Support the news
Massachusetts Treasurer Steve Grossman faced off against the state's gun lobby director in an informal debate Thursday meant to highlight what the Democratic candidate for governor says is the failure of a party primary opponent — Attorney General Martha Coakley — to embrace tougher gun control.
Grossman and Gun Owners Action League of Massachusetts Executive Director Jim Wallace presented their views during the exchange on the steps of the State House, which was arranged by their respective groups. Coakley's campaign had indicated she wouldn't attend the event, and organizers placed a podium with her name on it between the podiums for Grossman and Wallace.
Grossman faulted Coakley for not supporting a proposal backed by Gov. Deval Patrick to limit gun buyers to the purchase of one firearm per month.
"Regrettably Martha Coakley doesn't get it. Martha Coakley disagrees and has been praised by Jim Wallace and the gun lobby," Grossman said. "Why does Martha Coakley take the NRA's position? I believe Martha Coakley has demonstrated a failure of leadership as the state's chief law enforcement officer."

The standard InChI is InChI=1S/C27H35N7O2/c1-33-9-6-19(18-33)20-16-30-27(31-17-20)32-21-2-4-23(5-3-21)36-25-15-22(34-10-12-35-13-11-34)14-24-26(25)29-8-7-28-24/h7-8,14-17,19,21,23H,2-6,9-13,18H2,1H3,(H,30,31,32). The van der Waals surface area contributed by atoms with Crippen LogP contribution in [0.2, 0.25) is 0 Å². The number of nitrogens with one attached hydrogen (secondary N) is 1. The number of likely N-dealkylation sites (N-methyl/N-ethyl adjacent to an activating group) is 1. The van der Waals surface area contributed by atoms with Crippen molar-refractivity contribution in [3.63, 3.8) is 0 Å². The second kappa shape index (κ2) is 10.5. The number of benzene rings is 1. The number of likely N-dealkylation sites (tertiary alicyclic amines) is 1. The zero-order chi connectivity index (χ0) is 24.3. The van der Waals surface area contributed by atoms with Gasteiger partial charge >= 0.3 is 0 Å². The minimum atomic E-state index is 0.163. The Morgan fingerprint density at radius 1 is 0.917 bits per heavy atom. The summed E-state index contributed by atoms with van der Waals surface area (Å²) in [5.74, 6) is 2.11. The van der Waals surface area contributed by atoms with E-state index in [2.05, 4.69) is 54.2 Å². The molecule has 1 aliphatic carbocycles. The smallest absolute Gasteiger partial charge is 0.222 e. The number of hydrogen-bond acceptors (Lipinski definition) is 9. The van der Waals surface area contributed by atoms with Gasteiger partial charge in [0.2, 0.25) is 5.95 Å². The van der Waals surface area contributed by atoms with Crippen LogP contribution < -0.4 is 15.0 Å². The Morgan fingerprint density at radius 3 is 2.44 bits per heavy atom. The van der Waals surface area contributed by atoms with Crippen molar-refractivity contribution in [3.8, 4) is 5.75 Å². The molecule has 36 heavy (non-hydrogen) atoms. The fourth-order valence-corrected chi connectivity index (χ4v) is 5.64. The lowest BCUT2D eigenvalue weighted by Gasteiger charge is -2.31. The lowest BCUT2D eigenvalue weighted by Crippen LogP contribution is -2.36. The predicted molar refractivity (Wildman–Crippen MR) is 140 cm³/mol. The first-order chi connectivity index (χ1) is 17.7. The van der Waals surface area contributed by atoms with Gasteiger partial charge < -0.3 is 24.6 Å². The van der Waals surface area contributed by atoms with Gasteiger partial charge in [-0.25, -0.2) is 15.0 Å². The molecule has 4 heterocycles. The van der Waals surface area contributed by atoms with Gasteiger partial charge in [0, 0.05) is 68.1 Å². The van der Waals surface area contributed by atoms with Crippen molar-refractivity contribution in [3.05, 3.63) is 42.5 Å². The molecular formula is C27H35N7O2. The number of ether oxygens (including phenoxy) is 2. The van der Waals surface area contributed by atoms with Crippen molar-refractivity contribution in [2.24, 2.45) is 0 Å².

However, Wallace was quick to criticize Coakley, saying she has largely ignored the National Rifle Association and the plight of lawful gun owners.
"Martha Coakley is being made to look like the darling of the NRA, and I think that's probably a little bit laughable," Wallace said. "I don't think we're here to praise Martha Coakley."
Coakley's campaign manager Tim Foley called the debate a "stunt." He said Coakley has prosecuted hundreds of dangerous criminals, including cases involving gun violence.
"Among other public safety measures, she has supported closing the gun show loophole, banning assault weapons, and background checks for gun purchases," Foley said in a statement.
In a debate on NECN-TV during her 2010 re-election campaign, Coakley said she was on the record opposing Patrick's one gun per month proposal.
Coakley's campaign said she was attending the funeral of Boston Police Officer Dennis Simmonds on Thursday.
Grossman said the timing of the debate could have been changed to allow Coakley to attend the funeral and still participate.
Grossman and Coakley are among the five Democrats seeking the state's chief executive post, as are two Republicans and three independents.